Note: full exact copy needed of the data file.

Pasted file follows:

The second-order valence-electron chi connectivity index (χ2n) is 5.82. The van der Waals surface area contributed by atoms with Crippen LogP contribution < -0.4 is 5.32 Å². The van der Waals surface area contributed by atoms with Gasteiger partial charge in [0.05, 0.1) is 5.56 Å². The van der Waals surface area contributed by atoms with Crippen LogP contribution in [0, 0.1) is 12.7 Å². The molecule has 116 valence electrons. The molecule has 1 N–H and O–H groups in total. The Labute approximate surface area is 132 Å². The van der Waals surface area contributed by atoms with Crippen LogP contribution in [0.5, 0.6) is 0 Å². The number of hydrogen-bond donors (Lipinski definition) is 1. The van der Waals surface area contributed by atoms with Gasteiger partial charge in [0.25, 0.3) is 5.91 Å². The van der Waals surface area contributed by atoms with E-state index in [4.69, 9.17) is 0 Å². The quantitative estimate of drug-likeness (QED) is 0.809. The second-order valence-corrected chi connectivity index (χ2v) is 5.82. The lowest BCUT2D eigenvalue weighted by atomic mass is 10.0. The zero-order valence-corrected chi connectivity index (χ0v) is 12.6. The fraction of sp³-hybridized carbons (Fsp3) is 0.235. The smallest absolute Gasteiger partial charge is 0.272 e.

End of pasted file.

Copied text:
The second-order valence-electron chi connectivity index (χ2n) is 5.82. The van der Waals surface area contributed by atoms with Crippen LogP contribution < -0.4 is 5.32 Å². The van der Waals surface area contributed by atoms with Gasteiger partial charge in [0.05, 0.1) is 5.56 Å². The van der Waals surface area contributed by atoms with Crippen LogP contribution in [0, 0.1) is 12.7 Å². The molecule has 116 valence electrons. The molecule has 1 N–H and O–H groups in total. The Labute approximate surface area is 132 Å². The van der Waals surface area contributed by atoms with Crippen LogP contribution in [0.5, 0.6) is 0 Å². The number of hydrogen-bond donors (Lipinski definition) is 1. The van der Waals surface area contributed by atoms with Gasteiger partial charge in [0.25, 0.3) is 5.91 Å². The van der Waals surface area contributed by atoms with E-state index in [4.69, 9.17) is 0 Å². The quantitative estimate of drug-likeness (QED) is 0.809. The second-order valence-corrected chi connectivity index (χ2v) is 5.82. The lowest BCUT2D eigenvalue weighted by atomic mass is 10.0. The zero-order valence-corrected chi connectivity index (χ0v) is 12.6. The fraction of sp³-hybridized carbons (Fsp3) is 0.235. The smallest absolute Gasteiger partial charge is 0.272 e.